'Sesame Street Live' star: 'You know you made that child's day'
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"Sesame Street Live: Elmo Makes Music"
By Chip Chandler — Digital Content Producer
The audience at Sesame Street Live won't be the only ones watching the show intently. So will the young woman in the fuzzy orange mask.
Performer Crystal Meyer has spent the past three years wearing the yellow-orange fur suit of Zoe, the rambunctious wannabe ballerina in Elmo Makes Music, which returns to Amarillo for performances at 6:30 p.m. Tuesday and Wednesday in the Amarillo Civic Center Complex Auditorium, 401 S. Buchanan St. Tickets are $17 to $62, plus fees.
But Zoe isn't Meyer's sole responsibility: She's an understudy for six other characters — Abby Cadabby, Ernie, Baby Bear, Grover, Rosita and the star of the show himself, Elmo.
Meyer has had to do a quick change in the wings in the middle of the show when other performers have to step out of the high-energy show.
"They get me into a character, and I go on without missing a beat," Meyer said.
It's not as simple as that makes it sound, though.
"I do a lot of studying. I have a lot of it all written out; I have a whole book of all the formations, the numbers, entrances and exits," she said. "By the time you do it multiple times, you have it memorized. It becomes a natural thing for me.
"But I'm still studying and always watching from the wings or watching on stage."
As Meyer knows and Amarillo audiences soon will, Elmo Makes Music finds the titular red monster and his friends welcoming a new music teacher to the street. But after she arrives, her instruments all go missing.
"So they try to discover new instruments so she can teach them music," Meyer said. "They learn you can make music with spoons, with trash cans, even a rubber duckie."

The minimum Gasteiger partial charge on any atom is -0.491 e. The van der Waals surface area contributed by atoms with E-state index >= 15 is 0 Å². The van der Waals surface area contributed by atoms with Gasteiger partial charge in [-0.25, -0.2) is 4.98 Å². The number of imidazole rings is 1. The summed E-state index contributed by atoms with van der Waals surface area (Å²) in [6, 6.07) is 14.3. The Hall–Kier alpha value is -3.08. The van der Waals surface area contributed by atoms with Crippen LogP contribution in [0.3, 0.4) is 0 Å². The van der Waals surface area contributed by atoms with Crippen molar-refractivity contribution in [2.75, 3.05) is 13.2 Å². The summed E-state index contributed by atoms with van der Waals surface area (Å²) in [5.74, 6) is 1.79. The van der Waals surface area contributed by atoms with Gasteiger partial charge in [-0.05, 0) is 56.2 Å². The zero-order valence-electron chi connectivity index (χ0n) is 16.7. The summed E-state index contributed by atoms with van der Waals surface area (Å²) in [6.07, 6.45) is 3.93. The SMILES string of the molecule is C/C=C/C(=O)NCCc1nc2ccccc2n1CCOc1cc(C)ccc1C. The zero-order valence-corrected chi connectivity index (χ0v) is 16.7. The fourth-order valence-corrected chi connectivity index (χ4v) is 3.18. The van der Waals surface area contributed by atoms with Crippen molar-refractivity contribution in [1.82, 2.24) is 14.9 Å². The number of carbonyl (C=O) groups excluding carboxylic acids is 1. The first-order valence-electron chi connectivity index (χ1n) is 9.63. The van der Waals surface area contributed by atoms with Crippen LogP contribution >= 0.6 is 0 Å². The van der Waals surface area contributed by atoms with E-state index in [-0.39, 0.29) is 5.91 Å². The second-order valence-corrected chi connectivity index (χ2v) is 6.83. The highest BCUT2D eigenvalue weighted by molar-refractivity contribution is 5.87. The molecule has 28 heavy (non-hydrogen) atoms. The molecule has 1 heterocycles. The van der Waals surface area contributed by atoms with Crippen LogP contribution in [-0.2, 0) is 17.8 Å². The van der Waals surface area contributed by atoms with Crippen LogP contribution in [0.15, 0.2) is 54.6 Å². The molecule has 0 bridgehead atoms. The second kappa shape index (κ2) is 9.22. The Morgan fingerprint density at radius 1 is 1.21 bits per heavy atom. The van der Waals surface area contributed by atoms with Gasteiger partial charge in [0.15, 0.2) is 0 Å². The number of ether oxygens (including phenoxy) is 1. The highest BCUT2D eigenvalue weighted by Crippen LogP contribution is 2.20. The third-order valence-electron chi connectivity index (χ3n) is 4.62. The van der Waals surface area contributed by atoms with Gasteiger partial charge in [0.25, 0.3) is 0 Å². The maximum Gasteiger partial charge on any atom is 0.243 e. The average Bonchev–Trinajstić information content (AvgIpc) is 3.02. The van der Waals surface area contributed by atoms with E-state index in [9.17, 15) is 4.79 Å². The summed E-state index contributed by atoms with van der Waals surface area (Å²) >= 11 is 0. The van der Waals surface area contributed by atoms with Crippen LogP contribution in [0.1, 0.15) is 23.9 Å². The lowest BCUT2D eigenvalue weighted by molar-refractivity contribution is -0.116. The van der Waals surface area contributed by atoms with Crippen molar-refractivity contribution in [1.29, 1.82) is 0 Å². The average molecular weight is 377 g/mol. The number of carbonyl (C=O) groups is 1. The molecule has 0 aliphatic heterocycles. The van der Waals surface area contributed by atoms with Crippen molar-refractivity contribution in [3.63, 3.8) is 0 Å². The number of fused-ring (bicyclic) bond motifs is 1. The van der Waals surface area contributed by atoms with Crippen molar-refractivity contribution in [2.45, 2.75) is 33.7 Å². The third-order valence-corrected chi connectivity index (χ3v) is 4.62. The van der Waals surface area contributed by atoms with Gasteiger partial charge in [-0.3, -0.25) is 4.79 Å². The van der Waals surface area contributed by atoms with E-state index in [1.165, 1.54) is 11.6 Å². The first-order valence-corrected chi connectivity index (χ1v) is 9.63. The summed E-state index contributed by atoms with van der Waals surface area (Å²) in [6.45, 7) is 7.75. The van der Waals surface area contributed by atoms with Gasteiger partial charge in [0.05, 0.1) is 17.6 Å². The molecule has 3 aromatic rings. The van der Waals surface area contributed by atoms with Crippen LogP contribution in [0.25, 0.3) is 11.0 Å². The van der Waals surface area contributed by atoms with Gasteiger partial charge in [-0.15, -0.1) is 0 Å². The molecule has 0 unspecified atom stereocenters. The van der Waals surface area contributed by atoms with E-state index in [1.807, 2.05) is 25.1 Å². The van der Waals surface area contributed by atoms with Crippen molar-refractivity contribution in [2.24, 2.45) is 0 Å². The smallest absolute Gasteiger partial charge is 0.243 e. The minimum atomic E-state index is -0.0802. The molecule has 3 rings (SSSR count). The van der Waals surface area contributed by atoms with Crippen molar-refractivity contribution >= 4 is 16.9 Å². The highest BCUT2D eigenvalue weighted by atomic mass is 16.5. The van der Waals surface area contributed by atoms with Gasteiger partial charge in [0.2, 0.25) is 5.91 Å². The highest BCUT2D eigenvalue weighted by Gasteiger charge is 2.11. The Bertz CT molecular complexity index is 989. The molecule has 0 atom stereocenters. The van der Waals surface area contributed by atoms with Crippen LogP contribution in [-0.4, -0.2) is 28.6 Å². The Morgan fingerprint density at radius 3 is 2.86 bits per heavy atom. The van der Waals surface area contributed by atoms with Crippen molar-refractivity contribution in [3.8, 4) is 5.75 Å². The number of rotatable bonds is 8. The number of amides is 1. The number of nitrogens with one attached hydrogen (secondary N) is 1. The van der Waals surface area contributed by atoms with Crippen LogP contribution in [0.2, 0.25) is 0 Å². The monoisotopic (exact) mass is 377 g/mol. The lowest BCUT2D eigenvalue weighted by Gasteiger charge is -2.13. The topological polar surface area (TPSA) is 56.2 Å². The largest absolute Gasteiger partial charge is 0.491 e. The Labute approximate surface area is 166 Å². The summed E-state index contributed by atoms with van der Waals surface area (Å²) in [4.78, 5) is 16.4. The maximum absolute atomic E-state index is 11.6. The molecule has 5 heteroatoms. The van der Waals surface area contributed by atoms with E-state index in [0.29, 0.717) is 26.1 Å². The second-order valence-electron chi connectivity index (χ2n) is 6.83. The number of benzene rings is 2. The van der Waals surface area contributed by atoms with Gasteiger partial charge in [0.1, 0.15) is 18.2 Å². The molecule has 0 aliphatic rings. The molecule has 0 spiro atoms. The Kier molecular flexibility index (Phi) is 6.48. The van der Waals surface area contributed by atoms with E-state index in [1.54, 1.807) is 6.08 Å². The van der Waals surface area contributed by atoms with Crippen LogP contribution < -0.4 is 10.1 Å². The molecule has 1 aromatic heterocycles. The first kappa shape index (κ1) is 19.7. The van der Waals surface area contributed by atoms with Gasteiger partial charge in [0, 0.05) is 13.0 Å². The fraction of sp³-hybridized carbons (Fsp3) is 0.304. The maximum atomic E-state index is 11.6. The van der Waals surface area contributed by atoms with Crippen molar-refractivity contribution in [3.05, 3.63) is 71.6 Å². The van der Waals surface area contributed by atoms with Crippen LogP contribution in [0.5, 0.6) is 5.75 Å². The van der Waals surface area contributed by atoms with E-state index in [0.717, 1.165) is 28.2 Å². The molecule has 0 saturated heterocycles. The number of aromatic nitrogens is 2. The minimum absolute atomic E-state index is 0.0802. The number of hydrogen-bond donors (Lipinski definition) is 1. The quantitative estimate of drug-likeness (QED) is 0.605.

The show incorporates plenty of audience interaction, and the atmosphere is like a rock concert for the barely-walking set.
"It's amazing," Meyer said of the atmosphere. "The kids come up and give a high five, their face lights up and they run back to their parents. ... You have little girls running down the aisle screaming 'Zoe! Zoe!,' and when you're giving her a hug, you know you made that child's day."
Meyer, who grew up watching Sesame Street, trained in ballet before moving to New York and auditioning for the Sesame Workshop tours. She's still a fan of the show, which airs at 9:30 a.m. and noon Mondays through Fridays an 6 a.m. Sundays on Panhandle PBS, as well as at 1:30, 2, 9:30 and 10 p.m. daily on our new PBS Kids 24/7 channel.
"It's educational. It's entertaining," Meyer said. "I still watch Sesame Street to make sure I get her mannerisms down."
But don't ask her to name a favorite denizen of the street.
"Oh my gosh, I love playing them all," she said. "The (roles) are all so different and unique, so it's always fun. I always find a new way to play them ... (and) it keeps it fresh for me. There's never a dull moment."
(NOTE: Head to our Facebook page by 4 p.m. Friday to enter a chance to win a family four-pack to the show.)